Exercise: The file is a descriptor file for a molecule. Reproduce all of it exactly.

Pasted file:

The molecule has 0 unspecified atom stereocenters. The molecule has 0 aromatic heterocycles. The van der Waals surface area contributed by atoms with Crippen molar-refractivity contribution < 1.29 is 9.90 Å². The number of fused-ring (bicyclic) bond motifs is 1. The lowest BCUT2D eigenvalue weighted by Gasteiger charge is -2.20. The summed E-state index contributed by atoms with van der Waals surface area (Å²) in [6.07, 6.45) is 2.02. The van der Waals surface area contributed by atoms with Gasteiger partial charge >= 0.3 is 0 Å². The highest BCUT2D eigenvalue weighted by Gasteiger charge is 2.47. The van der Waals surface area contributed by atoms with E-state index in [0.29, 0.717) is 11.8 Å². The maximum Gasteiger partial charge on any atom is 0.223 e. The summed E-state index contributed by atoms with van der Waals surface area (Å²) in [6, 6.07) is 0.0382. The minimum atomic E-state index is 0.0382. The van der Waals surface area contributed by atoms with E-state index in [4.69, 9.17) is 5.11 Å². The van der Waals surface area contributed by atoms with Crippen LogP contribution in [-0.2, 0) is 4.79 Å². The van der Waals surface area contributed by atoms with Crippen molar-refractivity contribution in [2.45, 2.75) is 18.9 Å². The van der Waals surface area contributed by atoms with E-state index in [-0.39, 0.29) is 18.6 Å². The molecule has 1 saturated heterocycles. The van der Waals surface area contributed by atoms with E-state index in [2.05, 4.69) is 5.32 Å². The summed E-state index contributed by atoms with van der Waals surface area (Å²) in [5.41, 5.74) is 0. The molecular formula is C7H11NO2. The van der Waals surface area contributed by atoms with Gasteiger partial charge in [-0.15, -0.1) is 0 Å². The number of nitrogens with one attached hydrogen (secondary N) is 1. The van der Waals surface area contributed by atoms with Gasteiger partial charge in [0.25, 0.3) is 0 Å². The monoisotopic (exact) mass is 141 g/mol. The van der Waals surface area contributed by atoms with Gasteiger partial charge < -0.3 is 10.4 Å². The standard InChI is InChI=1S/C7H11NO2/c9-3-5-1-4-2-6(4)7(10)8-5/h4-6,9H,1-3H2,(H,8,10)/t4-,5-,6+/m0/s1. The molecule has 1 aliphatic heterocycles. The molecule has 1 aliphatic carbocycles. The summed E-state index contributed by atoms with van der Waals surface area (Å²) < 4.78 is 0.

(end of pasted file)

The molecule has 0 unspecified atom stereocenters. The molecule has 0 aromatic heterocycles. The van der Waals surface area contributed by atoms with Crippen molar-refractivity contribution < 1.29 is 9.90 Å². The number of fused-ring (bicyclic) bond motifs is 1. The lowest BCUT2D eigenvalue weighted by Gasteiger charge is -2.20. The summed E-state index contributed by atoms with van der Waals surface area (Å²) in [6.07, 6.45) is 2.02. The van der Waals surface area contributed by atoms with Gasteiger partial charge >= 0.3 is 0 Å². The highest BCUT2D eigenvalue weighted by Gasteiger charge is 2.47. The van der Waals surface area contributed by atoms with E-state index in [0.29, 0.717) is 11.8 Å². The maximum Gasteiger partial charge on any atom is 0.223 e. The summed E-state index contributed by atoms with van der Waals surface area (Å²) in [6, 6.07) is 0.0382. The minimum atomic E-state index is 0.0382. The van der Waals surface area contributed by atoms with E-state index in [4.69, 9.17) is 5.11 Å². The van der Waals surface area contributed by atoms with Crippen LogP contribution in [-0.2, 0) is 4.79 Å². The van der Waals surface area contributed by atoms with Crippen molar-refractivity contribution in [2.45, 2.75) is 18.9 Å². The van der Waals surface area contributed by atoms with E-state index in [-0.39, 0.29) is 18.6 Å². The molecule has 1 saturated heterocycles. The van der Waals surface area contributed by atoms with E-state index in [2.05, 4.69) is 5.32 Å². The summed E-state index contributed by atoms with van der Waals surface area (Å²) in [5.41, 5.74) is 0. The molecular formula is C7H11NO2. The van der Waals surface area contributed by atoms with Gasteiger partial charge in [-0.15, -0.1) is 0 Å². The number of nitrogens with one attached hydrogen (secondary N) is 1. The van der Waals surface area contributed by atoms with Gasteiger partial charge in [0.25, 0.3) is 0 Å². The monoisotopic (exact) mass is 141 g/mol. The van der Waals surface area contributed by atoms with Gasteiger partial charge < -0.3 is 10.4 Å². The standard InChI is InChI=1S/C7H11NO2/c9-3-5-1-4-2-6(4)7(10)8-5/h4-6,9H,1-3H2,(H,8,10)/t4-,5-,6+/m0/s1. The molecule has 1 aliphatic heterocycles. The molecule has 1 aliphatic carbocycles. The summed E-state index contributed by atoms with van der Waals surface area (Å²) < 4.78 is 0.